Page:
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John Brophy, legendary hockey coach, dead at 83

John Brophy, the long-time hockey coach who spent three years behind the bench for the Toronto Maple Leafs, has passed away at the age of 83, according to Sportsnet’s Elliotte Friedman.

Brophy coached just like his played: with toughness. One glance at his career playing statistics will show you that he wasn’t one who would back away from a fight. You couldn’t fill out the “PIM” column on his hockey card without using three digits.

Legend has it that Brophy was the inspiration for the Reg Dunlop character played by Paul Neuman in “Slap Shot.” His playing career in the Eastern Hockey League took him from Baltimore to Charlotte to New Haven and to Philadelphia before he settled in for parts of eight seasons with the Long Island Ducks.

How intense did Brophy get at times? Val James, who played under him on Long Island detailed in his book.

From the Toronto Sun:

James tells of the short-fused Brophy getting so incensed at the Sherbrooke AHL team’s effort one day that he smashed a chalkboard over his own head during a dressing room rant and continued to berate the players while covered in white dust, then tearing his sportscoat to shreds.

Toward the end of his career Brophy became a player-coach before moving full-time into the bench boss role. He spent some time in the World Hockey Association before taking on the head coaching role of the AHL affiliate of the Montreal Canadiens for three seasons. He would accept the Maple Leafs’ head job in 1986 and took the team to the playoffs in two of his three seasons there.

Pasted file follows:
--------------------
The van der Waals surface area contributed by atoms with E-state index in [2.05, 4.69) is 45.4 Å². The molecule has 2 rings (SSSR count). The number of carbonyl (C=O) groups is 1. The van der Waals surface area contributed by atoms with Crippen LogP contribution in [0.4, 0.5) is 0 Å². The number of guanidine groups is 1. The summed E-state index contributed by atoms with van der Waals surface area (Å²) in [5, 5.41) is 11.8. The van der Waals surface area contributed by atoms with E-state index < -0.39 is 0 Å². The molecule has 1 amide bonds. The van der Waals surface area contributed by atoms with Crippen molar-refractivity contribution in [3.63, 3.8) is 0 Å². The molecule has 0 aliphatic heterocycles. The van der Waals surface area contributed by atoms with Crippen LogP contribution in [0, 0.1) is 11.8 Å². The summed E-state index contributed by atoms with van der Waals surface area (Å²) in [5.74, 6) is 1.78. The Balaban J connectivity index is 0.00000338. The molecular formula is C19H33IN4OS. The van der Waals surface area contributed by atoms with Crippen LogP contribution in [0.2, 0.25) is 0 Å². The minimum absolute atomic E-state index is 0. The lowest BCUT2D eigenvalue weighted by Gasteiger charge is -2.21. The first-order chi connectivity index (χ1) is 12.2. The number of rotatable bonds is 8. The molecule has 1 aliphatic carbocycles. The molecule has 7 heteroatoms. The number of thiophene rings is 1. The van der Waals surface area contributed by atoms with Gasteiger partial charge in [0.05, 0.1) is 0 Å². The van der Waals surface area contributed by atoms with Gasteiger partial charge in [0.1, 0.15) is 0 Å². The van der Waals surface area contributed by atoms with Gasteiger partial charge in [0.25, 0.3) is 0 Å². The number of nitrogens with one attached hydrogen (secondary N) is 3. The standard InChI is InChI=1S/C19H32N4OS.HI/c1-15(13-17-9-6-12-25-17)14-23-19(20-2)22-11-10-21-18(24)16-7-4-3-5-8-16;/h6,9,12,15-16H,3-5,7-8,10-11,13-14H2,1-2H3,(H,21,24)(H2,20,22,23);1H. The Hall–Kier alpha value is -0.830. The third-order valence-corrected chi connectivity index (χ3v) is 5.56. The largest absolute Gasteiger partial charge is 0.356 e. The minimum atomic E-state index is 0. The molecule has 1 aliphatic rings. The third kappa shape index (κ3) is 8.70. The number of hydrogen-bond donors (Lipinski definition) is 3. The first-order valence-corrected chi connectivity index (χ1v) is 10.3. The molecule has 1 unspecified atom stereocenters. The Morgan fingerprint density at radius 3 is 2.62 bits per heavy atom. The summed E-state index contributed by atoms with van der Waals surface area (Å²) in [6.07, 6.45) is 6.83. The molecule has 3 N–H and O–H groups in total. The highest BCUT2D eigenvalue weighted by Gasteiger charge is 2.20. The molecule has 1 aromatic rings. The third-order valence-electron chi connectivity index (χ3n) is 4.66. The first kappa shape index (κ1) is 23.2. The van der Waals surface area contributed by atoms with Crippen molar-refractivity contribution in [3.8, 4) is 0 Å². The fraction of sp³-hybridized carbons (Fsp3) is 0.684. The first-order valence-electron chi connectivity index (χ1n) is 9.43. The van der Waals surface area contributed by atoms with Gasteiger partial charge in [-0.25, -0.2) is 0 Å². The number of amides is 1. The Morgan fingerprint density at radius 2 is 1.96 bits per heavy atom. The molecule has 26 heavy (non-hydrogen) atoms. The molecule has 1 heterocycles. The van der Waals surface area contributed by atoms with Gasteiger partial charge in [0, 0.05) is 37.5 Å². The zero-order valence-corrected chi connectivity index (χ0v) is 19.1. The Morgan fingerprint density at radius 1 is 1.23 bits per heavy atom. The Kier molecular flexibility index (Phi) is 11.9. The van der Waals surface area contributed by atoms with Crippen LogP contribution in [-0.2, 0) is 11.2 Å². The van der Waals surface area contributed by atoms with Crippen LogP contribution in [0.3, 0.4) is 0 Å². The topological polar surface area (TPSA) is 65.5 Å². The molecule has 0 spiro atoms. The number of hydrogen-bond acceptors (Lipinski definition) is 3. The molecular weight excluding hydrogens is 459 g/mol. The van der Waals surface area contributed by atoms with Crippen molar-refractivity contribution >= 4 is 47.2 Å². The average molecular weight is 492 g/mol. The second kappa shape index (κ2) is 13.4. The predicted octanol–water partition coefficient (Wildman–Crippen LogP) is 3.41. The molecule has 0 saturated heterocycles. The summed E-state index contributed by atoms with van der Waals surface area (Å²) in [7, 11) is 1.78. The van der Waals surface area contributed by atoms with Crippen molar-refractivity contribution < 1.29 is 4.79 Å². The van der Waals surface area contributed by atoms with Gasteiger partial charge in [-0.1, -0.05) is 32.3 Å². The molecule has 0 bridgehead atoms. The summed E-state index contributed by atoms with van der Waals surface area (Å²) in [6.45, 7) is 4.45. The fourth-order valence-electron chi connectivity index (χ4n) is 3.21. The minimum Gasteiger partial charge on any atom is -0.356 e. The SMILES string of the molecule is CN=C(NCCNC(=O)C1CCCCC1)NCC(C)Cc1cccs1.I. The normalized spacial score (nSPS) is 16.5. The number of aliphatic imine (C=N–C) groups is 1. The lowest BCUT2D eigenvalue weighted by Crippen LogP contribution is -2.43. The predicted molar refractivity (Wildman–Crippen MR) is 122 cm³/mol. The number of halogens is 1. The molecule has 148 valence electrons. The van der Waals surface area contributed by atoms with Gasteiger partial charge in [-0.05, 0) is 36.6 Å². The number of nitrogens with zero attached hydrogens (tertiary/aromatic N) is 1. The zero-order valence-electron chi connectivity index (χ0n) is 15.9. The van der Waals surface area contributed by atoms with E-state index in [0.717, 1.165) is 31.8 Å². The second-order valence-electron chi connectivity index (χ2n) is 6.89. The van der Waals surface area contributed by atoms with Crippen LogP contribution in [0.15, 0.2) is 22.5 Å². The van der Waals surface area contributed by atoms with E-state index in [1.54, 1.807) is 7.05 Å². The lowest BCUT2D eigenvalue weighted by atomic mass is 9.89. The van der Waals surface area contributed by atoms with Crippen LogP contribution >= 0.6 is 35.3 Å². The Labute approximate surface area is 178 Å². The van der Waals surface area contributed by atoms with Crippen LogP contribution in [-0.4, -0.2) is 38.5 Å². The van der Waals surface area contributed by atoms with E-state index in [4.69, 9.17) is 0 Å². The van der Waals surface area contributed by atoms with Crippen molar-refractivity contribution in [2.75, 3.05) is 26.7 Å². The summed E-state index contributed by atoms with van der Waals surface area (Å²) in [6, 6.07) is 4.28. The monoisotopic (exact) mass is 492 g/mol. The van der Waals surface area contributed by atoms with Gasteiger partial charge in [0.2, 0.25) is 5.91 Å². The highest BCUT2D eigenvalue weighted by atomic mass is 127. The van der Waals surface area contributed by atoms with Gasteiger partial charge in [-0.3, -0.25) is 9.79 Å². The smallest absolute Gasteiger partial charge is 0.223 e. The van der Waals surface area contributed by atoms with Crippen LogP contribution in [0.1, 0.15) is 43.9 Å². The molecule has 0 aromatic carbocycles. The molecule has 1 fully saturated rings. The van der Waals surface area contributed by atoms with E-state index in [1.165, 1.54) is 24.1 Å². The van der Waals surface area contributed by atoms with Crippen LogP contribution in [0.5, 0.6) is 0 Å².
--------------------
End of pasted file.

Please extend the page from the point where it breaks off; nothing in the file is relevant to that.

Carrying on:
No matter where he went, Brophy tried to instill his no-nonsense mentality into his teams.

And when things didn’t go his way, Brophy was quite comfortable airing his grievances to the media following games. After one loss in 1988 the head coach let loose a legendary rant that included 72 f-bombs, which was caught on the recorder of Toronto reporter Lance Hornby and detailed in the book “Tales from the Toronto Maple Leafs Locker Room.”

Fired 33 games into his third year in Toronto, Brophy ended up in the East Coast Hockey League with the Hampton Roads Admirals, where he’d spend the next 11 seasons, winning three championships.

When Brophy retired, he was the ECHL’s leader in regular season games coached (882), regular season wins (480) and was given the honor of having the league’s “Coach of the Year” award named after him. He was also inducted into their Hall of Fame in 2009.

Brophy would leave the game of hockey with 1,027 professional coaching wins, second to only Scotty Bowman.

Like I said, he was never one to back away from a fight, whether it was with a player half his age:

Or with a contemporary, like Jacques Demers:

Hockey has had its share of colorful personalities over the years and Brophy was certainly an unforgettable one.

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Sean Leahy is the associate editor for Puck Daddy on Yahoo Sports. Have a tip? Email him at or follow him on Twitter!



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